“But he didn’t tell us who they are,” Liang told the Guardian.
“To some extent, these [government-appointed] lawyers cannot effectively defend them and provide effective protection of their rights, because these lawyers in a way need to stand in line with the police. This situation is a violation of the rights of the detainee and the defendant.”
Asked why he took the case, Liang said the Hong Kong people were defending their rights. “Avoiding illegal persecution does not constitute a crime.”
The group – dubbed the Hong Kong 12 – have become the latest flashpoint for protesters. The well-known activist Joshua Wong pivots every interview to talk about them instead of himself. A number of actions planned for National Day on Thursday are focused around calling for their freedom and police appear primed for a rapid crackdown.
On Wednesday, the families petitioned Beijing’s liaison office calling for their release, or at least for access to a lawyer and medicines. They said that of the families’ appointed lawyers, 10 have been denied physical access to their clients, 13 have been pressured by the government and six have withdrawn. They stood outside the building, separated by two layers of barricades. No one came out to meet them.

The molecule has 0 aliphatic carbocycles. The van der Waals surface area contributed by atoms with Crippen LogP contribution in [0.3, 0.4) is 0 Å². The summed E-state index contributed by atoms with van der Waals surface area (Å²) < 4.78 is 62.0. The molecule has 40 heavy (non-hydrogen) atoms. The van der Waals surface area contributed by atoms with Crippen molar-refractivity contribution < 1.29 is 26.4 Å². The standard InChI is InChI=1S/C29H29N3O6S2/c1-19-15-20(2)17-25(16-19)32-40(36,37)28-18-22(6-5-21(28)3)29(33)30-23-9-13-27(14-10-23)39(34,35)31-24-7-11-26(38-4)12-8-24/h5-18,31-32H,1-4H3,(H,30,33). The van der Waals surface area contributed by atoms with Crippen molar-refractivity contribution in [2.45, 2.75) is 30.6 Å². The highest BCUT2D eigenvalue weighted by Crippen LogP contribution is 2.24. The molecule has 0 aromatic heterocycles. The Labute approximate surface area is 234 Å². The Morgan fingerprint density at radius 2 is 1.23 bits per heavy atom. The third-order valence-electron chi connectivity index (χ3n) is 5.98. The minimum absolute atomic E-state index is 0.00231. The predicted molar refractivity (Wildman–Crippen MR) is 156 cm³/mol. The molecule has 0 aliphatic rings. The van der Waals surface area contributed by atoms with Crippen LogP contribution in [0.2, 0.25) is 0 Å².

Chinese authorities are giving few details. They gave no notice to their Hong Kong counterparts until days after the arrest, and there are questions around whether the boat was still in Hong Kong waters when it was intercepted. The Hong Kong government says mainland authorities told it the boat left Po Toi O at about 7am, crossing into mainland territory half an hour later, where it was intercepted 26 nautical miles outside of Hong Kong waters.
Mainland authorities have so far only flagged charges for illegally crossing a border, but there are fears of more serious charges after the Chinese foreign ministry labelled the detainees “separatists”, a serious accusation in China, where the notoriously murky justice system has a conviction rate of about 99%.